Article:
I received this book for free from Net Galley in exchange for an honest review. This in no way affected my opinion of the book, or the content of my review.
It’s the year 2446 and time travel is now possible, albeit illegal. But as always, there’s a black market, and those with enough cash and clout can request items from the past.
This black market is run by multiple underground syndicates and their Runners—who jump through time to retrieve the desired item. Stassi is a Runner for the Atlic Syndicate, located on a small and isolated island in the Caribbean. Her next assignment relocates her and her partner Gaige to 1920s Paris—filled with expats, artists, writers, and flappers—in search of a lost manuscript.
But Stassi’s run to 1920s Paris is about more than work. Abandoned by her parents at the age of four, the only thing Stassi has left of her family is a necklace—one she’s seen adorning the neck of an elegant woman, photographed in 1924 Paris.
But the search for the manuscript—and necklace—gets more complicated, because for the first time in syndicate history, the past isn’t playing out as it should. A new serial killer, known as the Night Gentlemen, pops up right as Stassi and Gauge arrive in the City of Light.
Anyone could be the Night Gentleman, including Stassi’s new suitor Charles Dupree. A charming man, Stassi knows a relationship isn’t possible—he’s from the past, and she’ll have to leave—but she can’t seem to stay away.
I was interested in Sophie Davis’ The Syndicate because I haven’t read a lot of time travel books, and the ones that I have read are more so based in magic not science. Which means I was a little disappointed that The Syndicate didn’t go a little bit more in depth on how they time traveled, besides the element placed under the skin of all Runners. There were also some congruency errors, but they were minor.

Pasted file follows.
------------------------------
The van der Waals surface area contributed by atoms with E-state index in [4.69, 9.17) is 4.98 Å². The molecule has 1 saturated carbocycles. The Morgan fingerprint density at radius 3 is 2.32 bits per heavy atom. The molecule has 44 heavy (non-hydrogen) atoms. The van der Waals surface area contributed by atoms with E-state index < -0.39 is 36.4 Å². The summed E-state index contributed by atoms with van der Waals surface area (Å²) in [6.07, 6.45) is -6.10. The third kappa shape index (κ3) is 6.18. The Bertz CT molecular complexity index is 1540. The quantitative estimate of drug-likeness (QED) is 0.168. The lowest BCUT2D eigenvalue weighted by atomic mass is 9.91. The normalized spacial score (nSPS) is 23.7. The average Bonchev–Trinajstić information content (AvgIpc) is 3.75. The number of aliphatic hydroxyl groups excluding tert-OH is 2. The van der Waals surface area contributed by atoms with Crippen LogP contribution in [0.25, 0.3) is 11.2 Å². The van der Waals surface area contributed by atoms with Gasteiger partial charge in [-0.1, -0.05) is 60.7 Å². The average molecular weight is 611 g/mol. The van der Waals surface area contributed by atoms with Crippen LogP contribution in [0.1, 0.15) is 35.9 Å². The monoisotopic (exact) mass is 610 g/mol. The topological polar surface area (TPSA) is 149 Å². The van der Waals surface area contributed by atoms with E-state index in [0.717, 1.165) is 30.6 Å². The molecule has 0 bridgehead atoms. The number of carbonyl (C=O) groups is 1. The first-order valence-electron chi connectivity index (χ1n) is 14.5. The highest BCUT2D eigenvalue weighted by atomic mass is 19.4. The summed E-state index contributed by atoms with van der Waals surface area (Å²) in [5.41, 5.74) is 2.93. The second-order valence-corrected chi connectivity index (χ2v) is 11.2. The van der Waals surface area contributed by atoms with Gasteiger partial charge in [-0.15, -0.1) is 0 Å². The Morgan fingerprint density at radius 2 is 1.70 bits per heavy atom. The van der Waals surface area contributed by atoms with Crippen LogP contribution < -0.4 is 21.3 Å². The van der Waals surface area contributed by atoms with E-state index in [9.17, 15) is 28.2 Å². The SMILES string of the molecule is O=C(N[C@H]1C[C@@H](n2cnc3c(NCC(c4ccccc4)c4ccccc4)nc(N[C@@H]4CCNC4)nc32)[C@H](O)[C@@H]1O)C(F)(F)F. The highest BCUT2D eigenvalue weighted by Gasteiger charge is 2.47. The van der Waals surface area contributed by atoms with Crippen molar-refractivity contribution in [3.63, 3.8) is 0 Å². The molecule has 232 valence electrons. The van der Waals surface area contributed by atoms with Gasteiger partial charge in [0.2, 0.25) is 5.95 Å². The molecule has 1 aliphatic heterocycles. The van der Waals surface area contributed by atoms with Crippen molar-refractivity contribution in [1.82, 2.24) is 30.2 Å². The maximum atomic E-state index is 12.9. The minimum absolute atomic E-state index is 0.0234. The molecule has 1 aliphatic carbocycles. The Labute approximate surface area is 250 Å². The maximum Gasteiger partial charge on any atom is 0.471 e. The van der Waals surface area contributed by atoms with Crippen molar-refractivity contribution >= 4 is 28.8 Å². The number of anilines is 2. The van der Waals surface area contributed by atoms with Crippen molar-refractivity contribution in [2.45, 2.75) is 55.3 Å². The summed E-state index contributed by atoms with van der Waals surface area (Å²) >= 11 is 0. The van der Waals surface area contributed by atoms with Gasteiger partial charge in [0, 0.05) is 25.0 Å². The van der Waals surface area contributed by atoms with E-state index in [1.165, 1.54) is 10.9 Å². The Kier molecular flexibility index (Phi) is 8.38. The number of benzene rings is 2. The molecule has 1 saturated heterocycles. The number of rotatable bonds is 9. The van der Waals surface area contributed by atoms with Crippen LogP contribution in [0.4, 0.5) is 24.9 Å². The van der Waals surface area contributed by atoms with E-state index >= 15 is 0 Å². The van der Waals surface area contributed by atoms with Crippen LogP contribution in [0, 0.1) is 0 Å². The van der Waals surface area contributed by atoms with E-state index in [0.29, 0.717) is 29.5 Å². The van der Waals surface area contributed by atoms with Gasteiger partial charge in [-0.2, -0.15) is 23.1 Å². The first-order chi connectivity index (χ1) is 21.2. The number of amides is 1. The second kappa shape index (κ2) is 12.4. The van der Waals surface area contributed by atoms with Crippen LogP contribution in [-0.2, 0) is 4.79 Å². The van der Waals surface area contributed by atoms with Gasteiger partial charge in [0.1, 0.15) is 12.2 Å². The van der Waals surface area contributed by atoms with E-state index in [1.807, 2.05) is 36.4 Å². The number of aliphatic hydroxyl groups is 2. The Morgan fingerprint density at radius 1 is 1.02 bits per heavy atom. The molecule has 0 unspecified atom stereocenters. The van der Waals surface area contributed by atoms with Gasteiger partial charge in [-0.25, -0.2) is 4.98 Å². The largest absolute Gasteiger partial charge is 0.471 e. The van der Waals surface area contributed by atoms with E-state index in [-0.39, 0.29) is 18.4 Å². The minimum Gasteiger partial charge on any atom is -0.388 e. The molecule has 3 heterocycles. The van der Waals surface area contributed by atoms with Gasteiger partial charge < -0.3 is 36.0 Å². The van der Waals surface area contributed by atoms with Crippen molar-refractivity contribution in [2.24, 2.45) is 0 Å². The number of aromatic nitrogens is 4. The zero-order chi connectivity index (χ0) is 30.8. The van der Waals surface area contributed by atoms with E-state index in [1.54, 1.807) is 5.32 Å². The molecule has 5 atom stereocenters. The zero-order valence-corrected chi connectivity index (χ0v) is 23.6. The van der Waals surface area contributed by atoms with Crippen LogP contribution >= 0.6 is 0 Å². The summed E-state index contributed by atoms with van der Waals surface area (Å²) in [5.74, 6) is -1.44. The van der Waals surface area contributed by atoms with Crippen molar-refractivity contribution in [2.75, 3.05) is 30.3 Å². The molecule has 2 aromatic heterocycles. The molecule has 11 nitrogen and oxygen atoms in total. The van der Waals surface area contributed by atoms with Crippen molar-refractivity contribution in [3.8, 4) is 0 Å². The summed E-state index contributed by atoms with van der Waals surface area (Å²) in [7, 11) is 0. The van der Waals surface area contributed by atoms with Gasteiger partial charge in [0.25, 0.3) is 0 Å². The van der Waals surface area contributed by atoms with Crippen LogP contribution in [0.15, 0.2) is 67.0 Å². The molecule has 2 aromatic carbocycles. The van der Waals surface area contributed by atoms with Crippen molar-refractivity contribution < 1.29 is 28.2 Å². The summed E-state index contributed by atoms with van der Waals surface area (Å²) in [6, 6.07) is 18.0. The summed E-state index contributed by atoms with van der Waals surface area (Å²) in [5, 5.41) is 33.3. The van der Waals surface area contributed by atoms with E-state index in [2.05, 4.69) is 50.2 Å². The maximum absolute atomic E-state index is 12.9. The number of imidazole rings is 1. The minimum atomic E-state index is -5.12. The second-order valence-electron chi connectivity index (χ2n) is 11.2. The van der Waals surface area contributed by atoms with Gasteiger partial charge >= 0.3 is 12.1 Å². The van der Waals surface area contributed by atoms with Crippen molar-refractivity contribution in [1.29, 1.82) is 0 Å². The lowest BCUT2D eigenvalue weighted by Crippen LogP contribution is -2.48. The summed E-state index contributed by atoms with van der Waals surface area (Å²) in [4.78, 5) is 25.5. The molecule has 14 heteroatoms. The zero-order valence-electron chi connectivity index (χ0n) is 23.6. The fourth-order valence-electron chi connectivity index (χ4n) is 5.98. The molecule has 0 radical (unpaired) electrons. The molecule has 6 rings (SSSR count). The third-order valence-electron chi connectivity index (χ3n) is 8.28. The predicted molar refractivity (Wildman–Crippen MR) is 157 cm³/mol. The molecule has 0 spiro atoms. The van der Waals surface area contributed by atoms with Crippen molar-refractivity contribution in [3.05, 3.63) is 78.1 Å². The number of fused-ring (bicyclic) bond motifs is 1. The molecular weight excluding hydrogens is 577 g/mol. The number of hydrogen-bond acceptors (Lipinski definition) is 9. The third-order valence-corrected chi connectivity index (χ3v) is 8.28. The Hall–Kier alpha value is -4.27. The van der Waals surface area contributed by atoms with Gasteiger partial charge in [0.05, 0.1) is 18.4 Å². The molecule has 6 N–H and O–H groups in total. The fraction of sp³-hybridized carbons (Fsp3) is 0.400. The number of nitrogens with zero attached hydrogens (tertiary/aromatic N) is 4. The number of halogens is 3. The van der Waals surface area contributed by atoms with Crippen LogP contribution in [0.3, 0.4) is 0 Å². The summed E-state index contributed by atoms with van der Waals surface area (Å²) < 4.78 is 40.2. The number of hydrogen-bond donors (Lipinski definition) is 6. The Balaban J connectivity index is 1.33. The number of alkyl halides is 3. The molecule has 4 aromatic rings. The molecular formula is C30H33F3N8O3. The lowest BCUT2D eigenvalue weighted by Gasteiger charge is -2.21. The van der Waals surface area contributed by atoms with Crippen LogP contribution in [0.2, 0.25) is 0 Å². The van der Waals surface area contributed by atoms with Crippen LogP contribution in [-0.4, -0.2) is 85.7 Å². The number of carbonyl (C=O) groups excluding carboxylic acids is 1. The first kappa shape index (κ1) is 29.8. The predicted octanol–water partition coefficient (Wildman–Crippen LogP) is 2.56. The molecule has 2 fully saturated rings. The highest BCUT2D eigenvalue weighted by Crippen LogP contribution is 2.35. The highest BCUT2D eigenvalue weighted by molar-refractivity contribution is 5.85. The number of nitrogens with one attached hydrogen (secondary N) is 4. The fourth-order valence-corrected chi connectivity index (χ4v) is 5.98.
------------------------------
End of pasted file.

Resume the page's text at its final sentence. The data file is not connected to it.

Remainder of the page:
Additionally, the pacing was a little slow—which is especially problematic since this is a longer book. The opening of the novel is all action, a chase through old Italy, but then we spend a lot of time just getting straight background information.
That being said, once Stassi and Gaige landed in 1920s Paris I was hooked. Not only do I love the era and expats—including but not limited to Gertrude Stein, Hemingway, and the Fitzgeralds—but that portion of the book was full of intrigue and mystery.
I thought the Night Gentlemen serial killer plot was an interesting twist and kept me on my toes, as well as the quest for origins of Stassi’s necklace.
Plus I really enjoyed Stassi and Gaige as characters. Stassi is strong willed and witty, Gaige is like an annoying and goofy older brother. Their relationship added some humor to the otherwise serious novel.
The budding romance between Stassi and Charles Dupree was also appreciated. His character was fun and thoughtful, and I enjoy the mystery behind him. The fact that they’re from different times also adds some complexity to it.
The ending was a shock and left me pinning for the next book.